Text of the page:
Speaker 1: (13:09)
Omaha World-Herald, Sam McKewon.

Sam McKewon: (13:12)
Scott, thanks for doing this. What changed from last Wednesday until today from your vantage point? What exactly changed in the Big Tens? Point one. And two, do you think the Big Ten, based on what you know, would allow you to pursue a schedule outside the conference structure?

Scott Frost: (13:30)
I don’t know the answer really to either one of those questions. I don’t want to speak for the Big Ten. It seems like we’re looking for a lot of reasons to not play right now. And certainly again, I’m not a doctor, I’m not a expert on any of this. I can only listen to what experts have to say. We have to do what they tell us in order to keep our kids safe. Just having the limited experience that I have in dealing with our team since they’ve been back, I fully believe that we can pull this off in a way that’s safe for our student athletes. And we’ll continue to. I don’t know what’s changed in the last week or so. We’ve kind of felt like we’re at a position where we either have to make some hard decisions right now, or there’ll be a lot harder decisions to make down the road. And I think the people at the University of Nebraska are committed to playing.

Sam McKewon: (14:26)
You’re on coaches calls all the time. To your knowledge, do any of the coaches in the Big Ten not want to play this season for whatever reason?

Scott Frost: (14:34)
No. On the calls every coach says that they want to play. I think every school is in a little bit different situation, from political environment, to the shaping of their student athletes, to how quickly they got them back. Everybody’s in a little different situation. But people need to understand the carnage and aftermath of what college athletics looks like if we don’t play. This isn’t as simple as canceling a Little League game, and picking up and playing the next Saturday. There’s a lot of effects to our states, to our communities, to our universities, to our athletic departments, to other sports, to people’s employment and jobs. This is a huge decision. And that’s why I’m proud of the leadership the university University of Nebraska that’s going to continue to fight for Nebraskans and for this university and this athletic department.

Speaker 1: (15:29)
Brian Christopherson, Nebraska 247.

Brian Christopherson: (15:35)
Hey Scott. Thanks for doing this. Have you had any players that have expressed reservations about not going forward? And what can you say about the leadership you’ve gotten from your players throughout this process?

Scott Frost: (15:46)
The leadership’s been great. Our team’s as close as I’ve seen it be. Our players biggest concern in regards to not playing or playing this season, is what happens to their eligibility, to be honest with you. The guys don’t want to waste a year of-

Scott Frost: (16:03)
To be honest with you. The guys don’t want to waste a year of eligibility. If we play a broken season, a two game, three game, four game season, where they’re going to lose an opportunity to play for a whole year… that’s been the biggest concern that I’ve heard from our players. We’re waiting to hear on eligibility decisions from the NCAA. Other than that, our team wants to play. We’ve had one guy or two since the cardiac issue has come up, that’s been a concern about that. Our university is committed to doing whatever we have to, to give EKGs and cardiac MRIs and other things to make sure that the players are in the best health that they possibly can to play and they’re not at risk. We’re going to be able to try to address any way we can, all of these issues and mitigate risk for our players and our players [inaudible 00:16:56] have wanted to continue practice and play football.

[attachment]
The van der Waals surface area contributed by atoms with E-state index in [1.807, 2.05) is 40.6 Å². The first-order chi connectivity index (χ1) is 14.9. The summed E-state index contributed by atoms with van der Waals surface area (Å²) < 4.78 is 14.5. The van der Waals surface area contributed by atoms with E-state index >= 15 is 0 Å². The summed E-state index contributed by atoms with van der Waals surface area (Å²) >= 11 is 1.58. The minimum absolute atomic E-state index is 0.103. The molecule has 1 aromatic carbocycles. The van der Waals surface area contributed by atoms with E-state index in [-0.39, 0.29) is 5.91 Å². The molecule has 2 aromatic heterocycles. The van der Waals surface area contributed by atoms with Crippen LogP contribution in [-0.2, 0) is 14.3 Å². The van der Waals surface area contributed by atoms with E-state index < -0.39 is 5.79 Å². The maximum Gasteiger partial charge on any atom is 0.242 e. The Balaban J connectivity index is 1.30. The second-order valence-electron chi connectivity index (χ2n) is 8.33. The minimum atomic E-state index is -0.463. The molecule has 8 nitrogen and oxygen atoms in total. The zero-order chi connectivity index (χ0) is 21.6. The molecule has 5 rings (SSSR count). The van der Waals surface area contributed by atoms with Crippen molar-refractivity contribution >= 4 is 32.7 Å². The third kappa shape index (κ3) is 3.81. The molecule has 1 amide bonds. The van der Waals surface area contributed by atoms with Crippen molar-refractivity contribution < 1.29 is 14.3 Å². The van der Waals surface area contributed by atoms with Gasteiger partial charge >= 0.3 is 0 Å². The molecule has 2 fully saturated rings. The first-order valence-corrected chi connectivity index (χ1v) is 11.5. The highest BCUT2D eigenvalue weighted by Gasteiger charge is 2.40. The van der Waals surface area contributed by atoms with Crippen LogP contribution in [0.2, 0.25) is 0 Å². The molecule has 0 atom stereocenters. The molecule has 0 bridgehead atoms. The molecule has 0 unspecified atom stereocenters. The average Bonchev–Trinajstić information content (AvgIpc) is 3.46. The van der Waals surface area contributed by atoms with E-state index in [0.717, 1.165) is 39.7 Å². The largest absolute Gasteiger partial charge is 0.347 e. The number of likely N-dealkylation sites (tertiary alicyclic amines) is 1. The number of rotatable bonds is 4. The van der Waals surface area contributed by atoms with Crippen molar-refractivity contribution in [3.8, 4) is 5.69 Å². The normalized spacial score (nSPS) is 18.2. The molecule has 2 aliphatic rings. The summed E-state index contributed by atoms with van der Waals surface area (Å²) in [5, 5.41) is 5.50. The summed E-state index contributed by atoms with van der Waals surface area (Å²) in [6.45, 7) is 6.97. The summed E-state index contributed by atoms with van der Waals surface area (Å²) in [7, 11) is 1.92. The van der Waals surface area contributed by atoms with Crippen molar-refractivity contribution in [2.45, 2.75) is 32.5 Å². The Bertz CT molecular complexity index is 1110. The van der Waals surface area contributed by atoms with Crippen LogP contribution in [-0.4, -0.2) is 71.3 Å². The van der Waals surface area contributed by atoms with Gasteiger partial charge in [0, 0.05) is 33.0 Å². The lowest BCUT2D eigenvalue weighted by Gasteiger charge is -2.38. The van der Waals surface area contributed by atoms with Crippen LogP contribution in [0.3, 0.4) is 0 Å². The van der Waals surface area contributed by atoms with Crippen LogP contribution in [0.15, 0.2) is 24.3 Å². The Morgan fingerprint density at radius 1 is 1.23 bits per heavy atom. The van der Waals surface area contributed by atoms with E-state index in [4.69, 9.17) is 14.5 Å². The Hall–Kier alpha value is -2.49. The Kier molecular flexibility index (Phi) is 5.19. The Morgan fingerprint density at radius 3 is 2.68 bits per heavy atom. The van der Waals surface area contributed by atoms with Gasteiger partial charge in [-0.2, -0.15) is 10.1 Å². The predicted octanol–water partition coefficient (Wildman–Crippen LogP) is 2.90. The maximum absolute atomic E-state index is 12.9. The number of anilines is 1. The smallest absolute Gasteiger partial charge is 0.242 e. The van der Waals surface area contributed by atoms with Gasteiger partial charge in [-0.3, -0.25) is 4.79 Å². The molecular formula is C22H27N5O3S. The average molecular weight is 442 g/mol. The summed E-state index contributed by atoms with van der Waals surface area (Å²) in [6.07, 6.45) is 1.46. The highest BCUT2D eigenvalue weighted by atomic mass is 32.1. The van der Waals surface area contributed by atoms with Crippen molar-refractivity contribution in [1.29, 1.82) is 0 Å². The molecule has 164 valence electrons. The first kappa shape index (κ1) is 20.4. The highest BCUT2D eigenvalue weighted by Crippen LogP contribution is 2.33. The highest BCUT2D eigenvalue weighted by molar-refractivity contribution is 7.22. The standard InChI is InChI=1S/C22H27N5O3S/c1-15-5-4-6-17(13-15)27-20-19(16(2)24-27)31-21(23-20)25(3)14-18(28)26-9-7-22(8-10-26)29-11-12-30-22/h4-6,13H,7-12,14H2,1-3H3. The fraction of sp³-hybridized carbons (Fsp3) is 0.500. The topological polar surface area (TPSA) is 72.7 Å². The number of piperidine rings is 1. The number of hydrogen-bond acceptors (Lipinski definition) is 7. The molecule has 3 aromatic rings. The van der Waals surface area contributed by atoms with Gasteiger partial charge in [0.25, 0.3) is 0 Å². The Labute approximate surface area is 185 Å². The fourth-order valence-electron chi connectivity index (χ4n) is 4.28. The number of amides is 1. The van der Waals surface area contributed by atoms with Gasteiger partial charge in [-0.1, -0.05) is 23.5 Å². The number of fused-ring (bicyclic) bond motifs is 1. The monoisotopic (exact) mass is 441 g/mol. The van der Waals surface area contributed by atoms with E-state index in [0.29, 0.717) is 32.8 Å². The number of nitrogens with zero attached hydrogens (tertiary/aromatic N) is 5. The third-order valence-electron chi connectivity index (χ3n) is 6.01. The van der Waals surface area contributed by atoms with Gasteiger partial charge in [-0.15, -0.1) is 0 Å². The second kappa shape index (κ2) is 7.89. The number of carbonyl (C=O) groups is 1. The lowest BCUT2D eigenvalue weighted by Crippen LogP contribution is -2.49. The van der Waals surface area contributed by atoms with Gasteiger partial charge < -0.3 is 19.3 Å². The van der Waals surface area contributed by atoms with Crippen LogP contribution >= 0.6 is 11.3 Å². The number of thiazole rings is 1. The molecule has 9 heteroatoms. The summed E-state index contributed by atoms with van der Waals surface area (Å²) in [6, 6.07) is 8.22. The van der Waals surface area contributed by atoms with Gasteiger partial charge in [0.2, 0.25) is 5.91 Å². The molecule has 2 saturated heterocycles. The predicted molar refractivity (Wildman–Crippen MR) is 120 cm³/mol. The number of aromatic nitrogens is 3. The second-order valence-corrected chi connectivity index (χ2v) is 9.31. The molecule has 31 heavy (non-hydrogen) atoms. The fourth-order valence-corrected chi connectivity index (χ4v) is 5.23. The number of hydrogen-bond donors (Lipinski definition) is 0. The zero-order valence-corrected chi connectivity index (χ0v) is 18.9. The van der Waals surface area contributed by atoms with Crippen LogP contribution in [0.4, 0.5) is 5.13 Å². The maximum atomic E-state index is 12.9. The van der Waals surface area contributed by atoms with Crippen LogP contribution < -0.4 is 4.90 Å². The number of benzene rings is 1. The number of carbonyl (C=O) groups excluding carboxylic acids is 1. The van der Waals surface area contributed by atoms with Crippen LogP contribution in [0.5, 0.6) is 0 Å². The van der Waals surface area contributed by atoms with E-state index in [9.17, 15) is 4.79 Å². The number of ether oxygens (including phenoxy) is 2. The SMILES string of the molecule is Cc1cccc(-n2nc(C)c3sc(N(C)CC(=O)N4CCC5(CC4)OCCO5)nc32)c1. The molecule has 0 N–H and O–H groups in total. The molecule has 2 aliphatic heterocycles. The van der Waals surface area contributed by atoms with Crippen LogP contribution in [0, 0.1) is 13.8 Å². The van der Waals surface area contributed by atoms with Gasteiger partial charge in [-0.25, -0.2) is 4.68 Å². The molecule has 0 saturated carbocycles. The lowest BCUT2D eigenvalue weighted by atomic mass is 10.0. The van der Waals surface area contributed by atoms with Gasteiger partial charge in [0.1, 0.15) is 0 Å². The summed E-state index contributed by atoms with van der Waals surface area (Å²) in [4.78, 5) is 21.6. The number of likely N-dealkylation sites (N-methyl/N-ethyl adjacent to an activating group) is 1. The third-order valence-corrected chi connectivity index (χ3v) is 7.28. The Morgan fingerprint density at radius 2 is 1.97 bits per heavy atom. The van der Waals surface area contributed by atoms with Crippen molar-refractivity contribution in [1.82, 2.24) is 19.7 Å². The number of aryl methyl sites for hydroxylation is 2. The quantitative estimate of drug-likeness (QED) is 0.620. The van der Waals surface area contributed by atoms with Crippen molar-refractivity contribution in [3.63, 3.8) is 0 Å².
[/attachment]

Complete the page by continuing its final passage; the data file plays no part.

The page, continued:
Speaker 1: (17:01)
Next question from Husker Online, Sean Callahan.

Sean Callahan: (17:08)
Hey coach, I guess there’s been a lot of reports out there about playing spring football. What are your thoughts on that? Could that work? What are the positives, negatives if the Big 10 were to try to go that route?

Scott Frost: (17:21)
We’re committed to trying to play right now and trying to play in the fall. We’re going to continue to explore any options that we can to try to be able to play football this fall, and this season. The longer you keep a business shut down, the harder it is to reopen, and we can push this off to spring. I’m not sure the factors that make people want to shut down football right now won’t still exist in the spring. There’s no guarantee we’re going to have football even if we try to push it to the spring. And also, Sean, this is a contact sport. This is a physical sport. I don’t know how it would work trying to sandwich two full college football seasons into one calendar year. But I know there’s a lot of challenges that would get unpacked if you tried to pull that off as well. I think here in Nebraska, we’re committed to doing everything we can to play this fall.

Speaker 1: (18:14)
Just to reminder, if you have a question, go ahead and put it in the chat that you want to ask a question. Next one from Mitch Sherman of The Athletic.

Mitch Sherman: (18:23)
Hey Scott, you mentioned the importance of the time here. Have you had any discussions yet, or know of anyone on your staff who has, about how it would look if you did have to look outside of the Big 10? Would it be a geographical thing? Could you be an independent? What are options there? And if there wasn’t football on campus at Nebraska in the fall, would you be able to do anything from a team point of view, practice, just focus on recruiting? What would that look like?

Scott Frost: (18:59)
Well, it’s way too early for me to tell you what it would look like if the Big 10 doesn’t play. We’re a proud member of the Big 10. We want to play a Big 10 schedule. I think the only reason we would look at any other options is if, for some reason, the Big 10 wasn’t playing and only a handful of teams from the Big 10 wanted to continue playing. If that’s the case, I think we’re prepared to look at any and all options.

Scott Frost: (19:26)